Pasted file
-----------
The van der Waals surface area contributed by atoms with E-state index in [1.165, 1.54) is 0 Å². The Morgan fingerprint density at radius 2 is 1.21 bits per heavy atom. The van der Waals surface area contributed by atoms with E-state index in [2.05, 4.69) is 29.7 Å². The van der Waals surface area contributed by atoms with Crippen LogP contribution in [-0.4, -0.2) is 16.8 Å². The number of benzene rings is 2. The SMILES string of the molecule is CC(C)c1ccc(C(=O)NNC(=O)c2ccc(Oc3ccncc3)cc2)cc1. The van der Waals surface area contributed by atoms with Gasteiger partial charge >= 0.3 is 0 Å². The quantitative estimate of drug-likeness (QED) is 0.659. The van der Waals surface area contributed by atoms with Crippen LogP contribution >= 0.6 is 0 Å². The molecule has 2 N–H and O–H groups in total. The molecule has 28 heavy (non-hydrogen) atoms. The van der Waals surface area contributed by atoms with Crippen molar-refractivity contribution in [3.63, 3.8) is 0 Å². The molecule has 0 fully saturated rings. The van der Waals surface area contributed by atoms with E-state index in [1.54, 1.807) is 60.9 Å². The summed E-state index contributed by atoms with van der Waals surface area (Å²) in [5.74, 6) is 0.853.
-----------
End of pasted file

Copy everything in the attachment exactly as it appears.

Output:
The van der Waals surface area contributed by atoms with E-state index in [1.165, 1.54) is 0 Å². The Morgan fingerprint density at radius 2 is 1.21 bits per heavy atom. The van der Waals surface area contributed by atoms with E-state index in [2.05, 4.69) is 29.7 Å². The van der Waals surface area contributed by atoms with Crippen LogP contribution in [-0.4, -0.2) is 16.8 Å². The number of benzene rings is 2. The SMILES string of the molecule is CC(C)c1ccc(C(=O)NNC(=O)c2ccc(Oc3ccncc3)cc2)cc1. The van der Waals surface area contributed by atoms with Gasteiger partial charge >= 0.3 is 0 Å². The quantitative estimate of drug-likeness (QED) is 0.659. The van der Waals surface area contributed by atoms with Crippen LogP contribution >= 0.6 is 0 Å². The molecule has 2 N–H and O–H groups in total. The molecule has 28 heavy (non-hydrogen) atoms. The van der Waals surface area contributed by atoms with Crippen molar-refractivity contribution in [3.63, 3.8) is 0 Å². The molecule has 0 fully saturated rings. The van der Waals surface area contributed by atoms with E-state index in [1.54, 1.807) is 60.9 Å². The summed E-state index contributed by atoms with van der Waals surface area (Å²) in [5.74, 6) is 0.853.